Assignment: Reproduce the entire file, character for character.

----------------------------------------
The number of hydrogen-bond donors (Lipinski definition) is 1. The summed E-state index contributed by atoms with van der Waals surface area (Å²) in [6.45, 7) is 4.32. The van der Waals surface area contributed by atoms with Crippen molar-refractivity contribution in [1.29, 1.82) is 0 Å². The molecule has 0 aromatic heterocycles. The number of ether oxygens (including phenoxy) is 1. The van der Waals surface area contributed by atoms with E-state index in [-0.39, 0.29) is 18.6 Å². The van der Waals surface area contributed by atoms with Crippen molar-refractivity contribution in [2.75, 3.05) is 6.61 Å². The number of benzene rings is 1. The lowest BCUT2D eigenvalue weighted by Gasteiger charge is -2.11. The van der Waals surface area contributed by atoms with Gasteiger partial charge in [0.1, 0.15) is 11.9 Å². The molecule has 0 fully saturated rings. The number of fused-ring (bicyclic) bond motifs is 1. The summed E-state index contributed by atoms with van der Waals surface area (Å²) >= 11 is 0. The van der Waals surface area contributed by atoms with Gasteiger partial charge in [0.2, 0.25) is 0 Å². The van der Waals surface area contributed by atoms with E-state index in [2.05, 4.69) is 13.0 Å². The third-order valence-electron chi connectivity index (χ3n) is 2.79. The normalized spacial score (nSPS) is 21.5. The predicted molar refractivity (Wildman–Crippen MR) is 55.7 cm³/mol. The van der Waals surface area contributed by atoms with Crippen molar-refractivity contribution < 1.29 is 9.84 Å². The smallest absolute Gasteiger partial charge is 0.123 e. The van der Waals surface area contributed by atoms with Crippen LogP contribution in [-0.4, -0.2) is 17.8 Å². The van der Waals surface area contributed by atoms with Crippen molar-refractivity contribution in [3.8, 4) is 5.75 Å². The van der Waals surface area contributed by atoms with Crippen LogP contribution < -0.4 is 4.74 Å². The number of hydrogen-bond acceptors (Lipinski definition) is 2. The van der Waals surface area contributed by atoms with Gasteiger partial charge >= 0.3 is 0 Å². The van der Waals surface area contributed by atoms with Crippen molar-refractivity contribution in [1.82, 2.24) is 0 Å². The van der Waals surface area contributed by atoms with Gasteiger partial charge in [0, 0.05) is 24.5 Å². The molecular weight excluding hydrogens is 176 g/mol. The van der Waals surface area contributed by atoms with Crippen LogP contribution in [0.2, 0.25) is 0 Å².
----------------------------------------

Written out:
The number of hydrogen-bond donors (Lipinski definition) is 1. The summed E-state index contributed by atoms with van der Waals surface area (Å²) in [6.45, 7) is 4.32. The van der Waals surface area contributed by atoms with Crippen molar-refractivity contribution in [1.29, 1.82) is 0 Å². The molecule has 0 aromatic heterocycles. The number of ether oxygens (including phenoxy) is 1. The van der Waals surface area contributed by atoms with E-state index in [-0.39, 0.29) is 18.6 Å². The van der Waals surface area contributed by atoms with Crippen molar-refractivity contribution in [2.75, 3.05) is 6.61 Å². The number of benzene rings is 1. The lowest BCUT2D eigenvalue weighted by Gasteiger charge is -2.11. The van der Waals surface area contributed by atoms with Gasteiger partial charge in [0.1, 0.15) is 11.9 Å². The molecule has 0 fully saturated rings. The number of fused-ring (bicyclic) bond motifs is 1. The summed E-state index contributed by atoms with van der Waals surface area (Å²) >= 11 is 0. The van der Waals surface area contributed by atoms with Gasteiger partial charge in [0.2, 0.25) is 0 Å². The van der Waals surface area contributed by atoms with E-state index in [2.05, 4.69) is 13.0 Å². The third-order valence-electron chi connectivity index (χ3n) is 2.79. The normalized spacial score (nSPS) is 21.5. The predicted molar refractivity (Wildman–Crippen MR) is 55.7 cm³/mol. The van der Waals surface area contributed by atoms with Crippen molar-refractivity contribution < 1.29 is 9.84 Å². The smallest absolute Gasteiger partial charge is 0.123 e. The van der Waals surface area contributed by atoms with Crippen LogP contribution in [-0.4, -0.2) is 17.8 Å². The van der Waals surface area contributed by atoms with Crippen molar-refractivity contribution in [3.8, 4) is 5.75 Å². The van der Waals surface area contributed by atoms with Crippen LogP contribution < -0.4 is 4.74 Å². The number of hydrogen-bond acceptors (Lipinski definition) is 2. The van der Waals surface area contributed by atoms with Gasteiger partial charge >= 0.3 is 0 Å². The van der Waals surface area contributed by atoms with Crippen molar-refractivity contribution in [1.82, 2.24) is 0 Å². The van der Waals surface area contributed by atoms with Gasteiger partial charge in [0, 0.05) is 24.5 Å². The molecular weight excluding hydrogens is 176 g/mol. The van der Waals surface area contributed by atoms with Crippen LogP contribution in [0.2, 0.25) is 0 Å².